Journal of Moral Education 46 (2):97-113 (2017)

Hyemin Han
University of Alabama
The present study meta-analyzed 45 experiments with 959 subjects and 463 activation foci reported in 43 published articles that investigated the neural mechanism of moral functions by comparing neural activity between the moral-task and non-moral-task conditions with the Activation Likelihood Estimate method. The present study examined the common activation foci of morality-related task conditions. In addition, this study compared the neural correlates of moral sensibility with the neural correlates of moral judgment, which are the two functional components in the Neo-Kohlbergian model of moral functioning. The results showed that brain regions associated with the default mode network were significantly more active during morality-related task conditions than during non-morality task conditions. These brain regions were also commonly activated in both moral judgment and moral sensibility task conditions. In contrast, the right temporoparietal junction and supramarginal gyrus were found to be more active only during conditions of moral judgment. These findings suggest that the neural correlates of moral sensibility and moral judgment are perhaps commonly associated with brain circuitries of self-related psychological processes, but the neural correlates of those two functional components are distinguishable from each other.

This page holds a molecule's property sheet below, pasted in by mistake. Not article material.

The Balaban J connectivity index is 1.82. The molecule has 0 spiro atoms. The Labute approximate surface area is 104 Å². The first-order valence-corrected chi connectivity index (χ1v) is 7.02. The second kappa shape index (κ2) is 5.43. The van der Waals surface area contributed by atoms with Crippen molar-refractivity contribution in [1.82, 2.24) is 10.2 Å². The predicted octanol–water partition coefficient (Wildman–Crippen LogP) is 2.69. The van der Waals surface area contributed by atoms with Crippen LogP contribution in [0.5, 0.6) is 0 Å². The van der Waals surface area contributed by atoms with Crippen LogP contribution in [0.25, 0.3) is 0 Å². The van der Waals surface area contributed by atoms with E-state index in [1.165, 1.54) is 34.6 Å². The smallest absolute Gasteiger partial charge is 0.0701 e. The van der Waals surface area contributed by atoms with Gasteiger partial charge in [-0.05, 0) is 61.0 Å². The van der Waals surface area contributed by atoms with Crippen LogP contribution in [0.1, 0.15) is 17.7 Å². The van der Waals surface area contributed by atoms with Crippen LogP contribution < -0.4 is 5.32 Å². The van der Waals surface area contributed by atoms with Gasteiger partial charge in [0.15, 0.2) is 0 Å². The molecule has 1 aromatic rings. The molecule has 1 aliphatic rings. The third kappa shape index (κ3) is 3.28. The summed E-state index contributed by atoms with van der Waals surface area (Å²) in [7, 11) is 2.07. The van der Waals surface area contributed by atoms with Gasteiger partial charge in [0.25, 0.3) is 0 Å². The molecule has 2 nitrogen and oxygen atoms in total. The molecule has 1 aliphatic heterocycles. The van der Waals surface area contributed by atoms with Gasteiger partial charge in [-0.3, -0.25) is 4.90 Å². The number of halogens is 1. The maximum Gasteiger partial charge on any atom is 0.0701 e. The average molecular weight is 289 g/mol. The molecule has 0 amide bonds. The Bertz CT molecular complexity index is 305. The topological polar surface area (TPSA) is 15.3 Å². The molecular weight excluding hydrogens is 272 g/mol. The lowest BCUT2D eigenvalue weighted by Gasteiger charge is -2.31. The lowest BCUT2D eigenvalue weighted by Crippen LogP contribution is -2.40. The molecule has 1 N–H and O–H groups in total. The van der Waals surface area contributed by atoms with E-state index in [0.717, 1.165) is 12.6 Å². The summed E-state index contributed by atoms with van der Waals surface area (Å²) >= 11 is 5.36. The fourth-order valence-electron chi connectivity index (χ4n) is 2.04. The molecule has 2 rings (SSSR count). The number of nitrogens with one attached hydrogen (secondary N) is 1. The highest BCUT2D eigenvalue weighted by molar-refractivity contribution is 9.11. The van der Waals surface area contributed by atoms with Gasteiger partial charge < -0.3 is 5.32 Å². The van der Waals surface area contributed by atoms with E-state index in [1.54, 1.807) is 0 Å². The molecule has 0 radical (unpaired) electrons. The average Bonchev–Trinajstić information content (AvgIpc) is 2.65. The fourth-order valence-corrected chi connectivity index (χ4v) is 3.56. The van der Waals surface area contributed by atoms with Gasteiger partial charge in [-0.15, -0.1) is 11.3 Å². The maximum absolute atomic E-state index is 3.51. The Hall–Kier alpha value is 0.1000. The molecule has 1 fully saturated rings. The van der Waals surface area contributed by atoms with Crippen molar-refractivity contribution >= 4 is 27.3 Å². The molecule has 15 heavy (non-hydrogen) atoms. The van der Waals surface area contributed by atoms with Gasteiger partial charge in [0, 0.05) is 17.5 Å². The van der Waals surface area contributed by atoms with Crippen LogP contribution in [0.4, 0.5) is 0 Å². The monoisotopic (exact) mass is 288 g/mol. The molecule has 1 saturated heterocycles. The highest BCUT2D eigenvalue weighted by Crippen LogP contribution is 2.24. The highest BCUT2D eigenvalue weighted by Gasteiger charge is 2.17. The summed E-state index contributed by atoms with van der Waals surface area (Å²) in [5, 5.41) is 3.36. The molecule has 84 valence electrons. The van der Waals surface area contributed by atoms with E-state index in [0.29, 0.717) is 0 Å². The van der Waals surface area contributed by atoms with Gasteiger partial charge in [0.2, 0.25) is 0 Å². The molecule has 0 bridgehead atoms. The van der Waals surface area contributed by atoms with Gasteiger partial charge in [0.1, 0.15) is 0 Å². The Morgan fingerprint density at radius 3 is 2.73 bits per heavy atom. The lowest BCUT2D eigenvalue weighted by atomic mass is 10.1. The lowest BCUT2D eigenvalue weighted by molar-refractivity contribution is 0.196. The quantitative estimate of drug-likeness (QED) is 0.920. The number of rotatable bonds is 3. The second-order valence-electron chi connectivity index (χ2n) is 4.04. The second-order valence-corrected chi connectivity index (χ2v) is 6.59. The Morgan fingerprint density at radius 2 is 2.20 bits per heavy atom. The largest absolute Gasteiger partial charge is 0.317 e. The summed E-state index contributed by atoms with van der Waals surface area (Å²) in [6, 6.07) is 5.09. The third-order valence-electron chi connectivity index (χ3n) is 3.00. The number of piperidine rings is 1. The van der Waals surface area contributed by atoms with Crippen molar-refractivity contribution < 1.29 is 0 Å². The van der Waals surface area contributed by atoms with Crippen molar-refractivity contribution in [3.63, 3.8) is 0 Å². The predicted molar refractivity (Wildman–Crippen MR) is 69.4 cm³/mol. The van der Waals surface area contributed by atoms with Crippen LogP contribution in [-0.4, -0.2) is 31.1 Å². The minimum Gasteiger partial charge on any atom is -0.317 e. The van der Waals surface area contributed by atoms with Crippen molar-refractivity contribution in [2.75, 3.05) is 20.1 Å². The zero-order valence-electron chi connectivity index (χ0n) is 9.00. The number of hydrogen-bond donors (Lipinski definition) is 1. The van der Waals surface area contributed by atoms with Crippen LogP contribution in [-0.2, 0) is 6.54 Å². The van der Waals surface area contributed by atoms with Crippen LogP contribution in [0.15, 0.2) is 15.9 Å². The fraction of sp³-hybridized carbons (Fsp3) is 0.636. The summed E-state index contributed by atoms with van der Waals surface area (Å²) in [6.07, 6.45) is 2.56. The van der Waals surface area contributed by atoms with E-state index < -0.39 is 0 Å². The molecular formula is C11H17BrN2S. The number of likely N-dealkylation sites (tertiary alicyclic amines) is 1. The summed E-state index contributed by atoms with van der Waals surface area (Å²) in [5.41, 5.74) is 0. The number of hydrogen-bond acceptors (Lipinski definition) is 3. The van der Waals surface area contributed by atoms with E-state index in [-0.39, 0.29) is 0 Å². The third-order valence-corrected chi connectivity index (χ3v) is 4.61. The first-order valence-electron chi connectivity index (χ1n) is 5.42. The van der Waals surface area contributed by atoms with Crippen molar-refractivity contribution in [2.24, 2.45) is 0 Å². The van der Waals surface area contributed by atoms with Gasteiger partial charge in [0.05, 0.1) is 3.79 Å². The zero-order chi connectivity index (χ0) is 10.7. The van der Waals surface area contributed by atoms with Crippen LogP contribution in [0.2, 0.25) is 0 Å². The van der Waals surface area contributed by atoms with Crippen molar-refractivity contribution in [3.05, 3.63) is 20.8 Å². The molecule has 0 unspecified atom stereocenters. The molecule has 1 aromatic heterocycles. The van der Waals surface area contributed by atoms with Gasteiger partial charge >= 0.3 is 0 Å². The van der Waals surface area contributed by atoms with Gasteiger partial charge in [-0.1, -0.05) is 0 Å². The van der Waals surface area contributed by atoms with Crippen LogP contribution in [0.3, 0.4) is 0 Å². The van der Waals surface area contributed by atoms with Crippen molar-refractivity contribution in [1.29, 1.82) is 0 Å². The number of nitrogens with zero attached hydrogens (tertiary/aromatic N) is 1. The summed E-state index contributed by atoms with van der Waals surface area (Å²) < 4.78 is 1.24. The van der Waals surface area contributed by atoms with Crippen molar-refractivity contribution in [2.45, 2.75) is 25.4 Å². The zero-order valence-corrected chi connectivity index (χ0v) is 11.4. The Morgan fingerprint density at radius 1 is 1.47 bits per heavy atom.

Keywords Meta-analysis  Moral Self  Moral Psychology  Default Mode Network  Social Neuroscience
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Reprint years 2017
DOI 10.1080/03057240.2016.1262834
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References found in this work BETA

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Citations of this work BETA

The Neuroscience of Moral Judgment: Empirical and Philosophical Developments.Joshua May, Clifford I. Workman, Julia Haas & Hyemin Han - 2022 - In Felipe De Brigard & Walter Sinnott-Armstrong (eds.), Neuroscience and Philosophy. Cambridge, USA: MIT Press. pp. 17-47.
Nonadmirable Moral Exemplars and Virtue Development.Koji Tachibana - 2019 - Journal of Moral Education 48 (3):346-357.

View all 14 citations / Add more citations

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